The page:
@thraeryn way I see it, if we're gonna have this many felons, we need a path for them to re-enter life.

@interneteh @thraeryn even if you only had one, what are we supposed to do, sentence them to another few decades of ostracism and homelessness on top of their sentence?

The lack of a rehabilitative mindset in America is disgusting to me.

@thraeryn support burning all prisons to the ground and never building another one. support abolishing capitalism. donate to IWOC!

@thraeryn Along similar lines, this is part of why one should never talk to the cops: The law is so complicated at this point that nobody can know for sure what actions they've taken that are punishable by law beyond the *really* obvious ones.

@kotep @thraeryn The term unconvicted felon confuses me very much... Is that the point? I just don't understand how one can be an unconvicted felon unless the felon is referring to a previous conviction.

@tangent @kotep
I committed a felony offense, for which I was never arraigned or convicted.

I committed a felony offense, knowingly, on multiple occasions.

I could say "unconvicted criminal", but I honestly thought "felons are people who commit felonies" was an obvious definition. I will admit to never imagining someone splitting this hair.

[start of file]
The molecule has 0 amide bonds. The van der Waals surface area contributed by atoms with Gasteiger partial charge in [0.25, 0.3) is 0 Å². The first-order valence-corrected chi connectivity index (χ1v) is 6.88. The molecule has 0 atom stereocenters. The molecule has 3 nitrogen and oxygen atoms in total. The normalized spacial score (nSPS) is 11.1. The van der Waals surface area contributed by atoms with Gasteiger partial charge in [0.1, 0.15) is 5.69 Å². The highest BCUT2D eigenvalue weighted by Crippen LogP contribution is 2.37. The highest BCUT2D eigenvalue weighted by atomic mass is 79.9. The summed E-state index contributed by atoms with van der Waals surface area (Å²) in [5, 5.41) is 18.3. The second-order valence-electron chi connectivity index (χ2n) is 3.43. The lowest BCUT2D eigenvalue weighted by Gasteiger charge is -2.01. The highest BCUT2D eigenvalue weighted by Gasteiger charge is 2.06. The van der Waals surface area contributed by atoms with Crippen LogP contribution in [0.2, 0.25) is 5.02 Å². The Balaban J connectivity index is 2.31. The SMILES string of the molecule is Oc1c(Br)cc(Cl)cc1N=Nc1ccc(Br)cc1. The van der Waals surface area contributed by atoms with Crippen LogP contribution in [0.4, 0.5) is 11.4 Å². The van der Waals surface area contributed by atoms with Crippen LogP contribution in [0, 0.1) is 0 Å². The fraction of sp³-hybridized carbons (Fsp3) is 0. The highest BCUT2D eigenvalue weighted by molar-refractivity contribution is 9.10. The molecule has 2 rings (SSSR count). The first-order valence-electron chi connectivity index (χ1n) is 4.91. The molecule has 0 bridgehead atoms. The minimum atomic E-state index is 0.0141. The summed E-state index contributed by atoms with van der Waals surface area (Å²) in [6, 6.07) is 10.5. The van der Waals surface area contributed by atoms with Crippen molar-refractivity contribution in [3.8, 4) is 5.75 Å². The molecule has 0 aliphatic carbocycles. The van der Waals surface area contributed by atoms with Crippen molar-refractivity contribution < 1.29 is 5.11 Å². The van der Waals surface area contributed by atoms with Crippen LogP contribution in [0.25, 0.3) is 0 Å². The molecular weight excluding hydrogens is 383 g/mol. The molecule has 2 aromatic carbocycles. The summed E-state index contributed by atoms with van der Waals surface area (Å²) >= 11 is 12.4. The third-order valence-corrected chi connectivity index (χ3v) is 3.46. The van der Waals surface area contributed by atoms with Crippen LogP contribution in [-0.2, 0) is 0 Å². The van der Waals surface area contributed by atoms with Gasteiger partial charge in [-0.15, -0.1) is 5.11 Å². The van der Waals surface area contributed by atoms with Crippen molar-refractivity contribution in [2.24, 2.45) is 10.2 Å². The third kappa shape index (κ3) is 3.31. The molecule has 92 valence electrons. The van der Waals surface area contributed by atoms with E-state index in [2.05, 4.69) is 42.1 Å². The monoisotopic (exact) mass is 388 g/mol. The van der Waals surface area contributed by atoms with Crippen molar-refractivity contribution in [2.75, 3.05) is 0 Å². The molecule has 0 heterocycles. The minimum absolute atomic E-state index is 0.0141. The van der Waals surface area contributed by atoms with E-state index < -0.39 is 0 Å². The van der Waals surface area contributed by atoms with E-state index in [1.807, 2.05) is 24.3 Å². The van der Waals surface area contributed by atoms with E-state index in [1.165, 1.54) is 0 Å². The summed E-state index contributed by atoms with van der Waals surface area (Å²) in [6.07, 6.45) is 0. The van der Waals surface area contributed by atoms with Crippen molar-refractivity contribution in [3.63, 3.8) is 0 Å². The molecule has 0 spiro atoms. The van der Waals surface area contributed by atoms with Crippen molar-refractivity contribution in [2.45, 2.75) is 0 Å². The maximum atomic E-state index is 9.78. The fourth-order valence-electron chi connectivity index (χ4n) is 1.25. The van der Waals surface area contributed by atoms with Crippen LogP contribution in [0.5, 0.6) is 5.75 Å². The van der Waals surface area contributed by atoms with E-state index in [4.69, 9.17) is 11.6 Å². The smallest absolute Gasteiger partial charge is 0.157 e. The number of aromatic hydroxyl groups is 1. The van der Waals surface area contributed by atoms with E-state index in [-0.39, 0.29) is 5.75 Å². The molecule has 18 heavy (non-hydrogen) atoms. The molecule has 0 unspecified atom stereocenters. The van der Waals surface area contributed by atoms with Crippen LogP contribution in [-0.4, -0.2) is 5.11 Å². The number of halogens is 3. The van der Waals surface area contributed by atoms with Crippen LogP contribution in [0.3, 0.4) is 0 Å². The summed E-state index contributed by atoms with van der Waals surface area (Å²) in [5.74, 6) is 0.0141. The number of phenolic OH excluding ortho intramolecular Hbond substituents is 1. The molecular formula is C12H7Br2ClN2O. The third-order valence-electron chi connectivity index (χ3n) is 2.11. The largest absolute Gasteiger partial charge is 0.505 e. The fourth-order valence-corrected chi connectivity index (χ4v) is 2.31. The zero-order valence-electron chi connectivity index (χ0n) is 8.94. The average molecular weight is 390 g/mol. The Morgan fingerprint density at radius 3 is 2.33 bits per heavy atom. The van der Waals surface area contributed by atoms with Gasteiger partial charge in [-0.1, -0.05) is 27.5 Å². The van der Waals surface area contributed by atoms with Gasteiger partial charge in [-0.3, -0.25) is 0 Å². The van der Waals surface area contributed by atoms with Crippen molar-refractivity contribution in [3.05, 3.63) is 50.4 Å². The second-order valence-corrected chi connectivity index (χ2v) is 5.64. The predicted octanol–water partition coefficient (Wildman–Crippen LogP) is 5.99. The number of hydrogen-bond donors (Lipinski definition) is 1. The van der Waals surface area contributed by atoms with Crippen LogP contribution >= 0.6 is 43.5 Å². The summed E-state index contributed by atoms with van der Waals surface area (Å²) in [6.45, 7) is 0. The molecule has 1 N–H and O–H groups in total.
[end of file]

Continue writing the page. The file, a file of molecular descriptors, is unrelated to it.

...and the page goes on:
If "convicted felon" is a common usage, how hard is it to grok "unconvicted felon"?

@tangent @kotep
Sorry, I think some of that came off as dismissive. I apologise for that.

@thraeryn @kotep I don't know? Mainly I just feel confused about it.

@thraeryn @kotep I guess my question would be "why do you want this term?" (My other question would be what you've done.)

@tangent
1) I want the term to refer to the multitudes who, like me, probably like you, have committed felonies, many without realizing it. The list of offenses grows daily, and many are so general that they're essentially catch-alls to increase prison times for other offenses.

2) I intercepted and disclosed electronic communications, 18 U.S.C. § 2511. With an old TV.

@tangent
Because the idea of a "convicted felony" being used to strip voting rights from a person when felonies are sometimes so meaningless is horrible. Practically everyone is a felon. Practically everyone could find themselves unable to vote for years, having to go through a capricious process to get that right back if they're in the wrong state.

@thraeryn Now I get it.. it's kind of like how the sex offenders registry is meaningless because you can get on it for absolutely ridiculous reasons.

Also I'm pretty sure I've technically committed the exact same felony you cited, just not with a TV.

@tangent
There ya go! Also, there are people who have to check a little box on every employment form, practically guaranteeing they never again get a good job, over these things. They may have willfully done some shitty stuff, and once they spend that extra time behind bars it should be done.

a non-violent, non-destructive crime you can do 

a non-violent, non-destructive crime you can do 

a non-violent, non-destructive crime you can do 

a non-violent, non-destructive crime you can do 

a non-violent, non-destructive crime you can do 

a non-violent, non-destructive crime you can do 

a non-violent, non-destructive crime you can do